We do outdoors big. Here in the wild heart of the Adirondacks, both vast swaths of wild forests, lakes, and ponds, as well as quaint towns and hamlets, join together to form the perfect getaway spot. “Small towns, big outdoors” is more than a slogan here. It’s a way of life. With unique shops and restaurants, attractions, and all the water and land you could want to roam, the Adirondack Experience region has something for every type of vacation. Pack up your gear and get outdoors today!
Here are 7 ways you can experience the Adirondacks this summer:
From RVs to backpacking hammocks, the Adirondack Experience region has every type of camping. Whether you’re looking to park for the summer, drive in to a campsite, or find a secluded spot deep in the wilderness, the central Adirondacks has a campsite that will suit your needs. Campgrounds offer amenities such as fireplaces and picnic tables, as well as RV hookups, while the backcountry camping sites offer peace, tranquility, and unparalleled views.
#2 Waterfall Challenge
Rippling cascades. Roaring, precipitous drops. The Adirondack Experience has an almost countless number of waterfalls that offer glimpses of the power and serenity that Adirondack streams create. From roadside falls that can be seen from the car to waterfalls hidden deep in the backcountry, the region has a wide variety of cascades to take in. The best part? Earning a patch for completing the Waterfall Challenge!
While the Adirondacks may be known for its limitless trails, the original way to move about was on the waterways. And that tradition has never died. Paddling the Adirondack Experience region is just as limitless! From quiet ponds to bustling lakes to remote rivers dotted by beaver dams, Hamilton County and its environs have a paddling adventure that is perfect for your family.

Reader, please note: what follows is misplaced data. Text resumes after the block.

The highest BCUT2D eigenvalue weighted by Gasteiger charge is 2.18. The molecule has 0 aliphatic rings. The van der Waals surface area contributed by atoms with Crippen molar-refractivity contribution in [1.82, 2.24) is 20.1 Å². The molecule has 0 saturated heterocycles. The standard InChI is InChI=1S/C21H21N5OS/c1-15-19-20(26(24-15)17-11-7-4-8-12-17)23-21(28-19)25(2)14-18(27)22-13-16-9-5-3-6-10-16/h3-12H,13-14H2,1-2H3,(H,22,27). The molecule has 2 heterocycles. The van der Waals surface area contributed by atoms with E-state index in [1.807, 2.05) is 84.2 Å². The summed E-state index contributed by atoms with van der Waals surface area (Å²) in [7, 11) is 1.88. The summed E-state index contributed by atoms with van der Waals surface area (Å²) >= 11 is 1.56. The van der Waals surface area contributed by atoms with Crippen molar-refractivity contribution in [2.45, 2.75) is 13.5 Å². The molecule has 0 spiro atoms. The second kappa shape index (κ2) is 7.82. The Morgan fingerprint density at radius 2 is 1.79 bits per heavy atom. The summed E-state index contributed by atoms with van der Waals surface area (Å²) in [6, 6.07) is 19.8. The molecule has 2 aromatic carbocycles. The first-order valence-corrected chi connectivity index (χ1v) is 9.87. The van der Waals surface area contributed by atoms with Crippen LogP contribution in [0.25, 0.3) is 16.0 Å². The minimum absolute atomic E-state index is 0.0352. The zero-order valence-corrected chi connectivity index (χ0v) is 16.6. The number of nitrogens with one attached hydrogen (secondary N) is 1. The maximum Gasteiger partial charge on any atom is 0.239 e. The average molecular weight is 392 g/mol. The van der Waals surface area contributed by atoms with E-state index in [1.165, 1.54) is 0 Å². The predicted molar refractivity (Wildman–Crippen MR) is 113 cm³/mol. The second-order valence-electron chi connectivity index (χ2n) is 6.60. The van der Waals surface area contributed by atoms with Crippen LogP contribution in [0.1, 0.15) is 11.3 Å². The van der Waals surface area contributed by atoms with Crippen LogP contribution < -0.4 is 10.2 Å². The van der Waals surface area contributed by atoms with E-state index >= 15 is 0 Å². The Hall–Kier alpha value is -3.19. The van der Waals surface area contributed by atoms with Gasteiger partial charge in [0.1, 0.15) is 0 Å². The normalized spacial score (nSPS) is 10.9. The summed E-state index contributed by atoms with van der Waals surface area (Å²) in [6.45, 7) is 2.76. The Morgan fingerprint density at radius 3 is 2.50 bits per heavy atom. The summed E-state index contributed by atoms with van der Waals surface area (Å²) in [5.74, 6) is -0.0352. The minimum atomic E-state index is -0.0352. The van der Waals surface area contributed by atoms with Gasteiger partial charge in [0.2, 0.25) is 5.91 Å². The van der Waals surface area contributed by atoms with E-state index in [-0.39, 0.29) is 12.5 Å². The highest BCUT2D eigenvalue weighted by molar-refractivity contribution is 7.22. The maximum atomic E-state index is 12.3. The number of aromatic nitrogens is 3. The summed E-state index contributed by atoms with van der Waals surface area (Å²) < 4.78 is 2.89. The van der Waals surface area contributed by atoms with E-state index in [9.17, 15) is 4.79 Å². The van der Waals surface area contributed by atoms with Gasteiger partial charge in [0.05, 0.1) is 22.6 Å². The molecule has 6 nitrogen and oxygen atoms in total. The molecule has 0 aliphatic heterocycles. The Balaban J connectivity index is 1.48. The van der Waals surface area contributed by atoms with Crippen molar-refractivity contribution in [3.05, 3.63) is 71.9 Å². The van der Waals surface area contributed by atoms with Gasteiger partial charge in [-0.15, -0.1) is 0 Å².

Whether you like to log lots of miles on quiet, scenic roads or get down and dirty in the woods, the Adirondack Experience region is loaded with biking options. From family-friendly cruising around town to well-maintained single track, the central Adirondacks embraces bicyclists because we love two-wheeled action too! Biking is the perfect way to experience the small towns and big outdoors of Hamilton County.
#5 Fire Tower Challenge
Hike into history by climbing one or all of the five historic fire towers in the Adirondack Experience region. These towers are more than a century old but still stand as sentinels in the Adirondacks. While not used for spotting fires anymore, the towers make great destinations and can offer unimpeded views of millions of acres of Adirondack wilderness. Hike all five mountains and earn a patch as a Hamilton County fire challenge finisher!
Whether you like the fight of a bass or the slyness of a trout, fishing in the Adirondack Experience is unparalleled! Hike to remote streams and land the famed Adirondack brook trout or troll a picturesque lake for warm-water species. Whichever your speed, the central Adirondacks has the water, the fish, and the guides that will make your trip unforgettable!
#7 Whitewater Rafting
Let’s be honest, how many of us spend our days glued to screens or in windowless rooms from 9 to 5? We should experience more nature than the fleeting glimpses we get on the internet. Whitewater rafting is a great way to put all the craziness behind and unplug for awhile. It’s the perfect way to experience the big outdoors. Don’t worry, licensed and experienced rafting guides will lead the way as you float down some of the wildest water in the Adirondacks!
The reason you may see media of people not wearing masks on our website is because all footage is from prior years. We all need to be vigilant about maintaining social distance of 6 feet or more and wearing masks when we cannot social distance.
Leave No Trace and Love Your ADK
The magic of the Adirondacks is the result of previous generations taking a long view and protecting the mountains, lakes, and rivers within the Blue Line. That tradition continues today as we support and encourage everyone to practice Leave No Trace ethics, which help protect the lands and waters of the Adirondacks.